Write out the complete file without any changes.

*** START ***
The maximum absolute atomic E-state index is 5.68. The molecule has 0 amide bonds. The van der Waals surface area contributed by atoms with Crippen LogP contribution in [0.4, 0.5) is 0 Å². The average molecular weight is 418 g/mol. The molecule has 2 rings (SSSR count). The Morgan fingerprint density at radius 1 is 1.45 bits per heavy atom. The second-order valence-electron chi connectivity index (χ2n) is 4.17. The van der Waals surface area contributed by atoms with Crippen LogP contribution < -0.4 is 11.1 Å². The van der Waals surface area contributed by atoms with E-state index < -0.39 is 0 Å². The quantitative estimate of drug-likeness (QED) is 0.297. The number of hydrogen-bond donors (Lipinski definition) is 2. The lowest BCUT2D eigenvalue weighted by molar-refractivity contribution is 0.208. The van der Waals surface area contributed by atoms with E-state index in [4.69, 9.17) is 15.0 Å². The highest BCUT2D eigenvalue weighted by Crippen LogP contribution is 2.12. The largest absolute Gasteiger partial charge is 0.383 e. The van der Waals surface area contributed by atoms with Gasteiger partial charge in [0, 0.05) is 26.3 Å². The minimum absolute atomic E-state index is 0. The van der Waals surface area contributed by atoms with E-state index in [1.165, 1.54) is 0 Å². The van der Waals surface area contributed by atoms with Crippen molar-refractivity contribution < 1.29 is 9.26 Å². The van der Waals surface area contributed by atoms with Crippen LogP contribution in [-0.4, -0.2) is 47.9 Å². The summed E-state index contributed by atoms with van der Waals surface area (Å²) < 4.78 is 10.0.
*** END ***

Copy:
The maximum absolute atomic E-state index is 5.68. The molecule has 0 amide bonds. The van der Waals surface area contributed by atoms with Crippen LogP contribution in [0.4, 0.5) is 0 Å². The average molecular weight is 418 g/mol. The molecule has 2 rings (SSSR count). The Morgan fingerprint density at radius 1 is 1.45 bits per heavy atom. The second-order valence-electron chi connectivity index (χ2n) is 4.17. The van der Waals surface area contributed by atoms with Crippen LogP contribution < -0.4 is 11.1 Å². The van der Waals surface area contributed by atoms with E-state index < -0.39 is 0 Å². The quantitative estimate of drug-likeness (QED) is 0.297. The number of hydrogen-bond donors (Lipinski definition) is 2. The lowest BCUT2D eigenvalue weighted by molar-refractivity contribution is 0.208. The van der Waals surface area contributed by atoms with E-state index in [4.69, 9.17) is 15.0 Å². The highest BCUT2D eigenvalue weighted by Crippen LogP contribution is 2.12. The largest absolute Gasteiger partial charge is 0.383 e. The van der Waals surface area contributed by atoms with Gasteiger partial charge in [0, 0.05) is 26.3 Å². The minimum absolute atomic E-state index is 0. The van der Waals surface area contributed by atoms with E-state index in [1.165, 1.54) is 0 Å². The van der Waals surface area contributed by atoms with Crippen molar-refractivity contribution < 1.29 is 9.26 Å². The van der Waals surface area contributed by atoms with Crippen LogP contribution in [-0.4, -0.2) is 47.9 Å². The summed E-state index contributed by atoms with van der Waals surface area (Å²) < 4.78 is 10.0.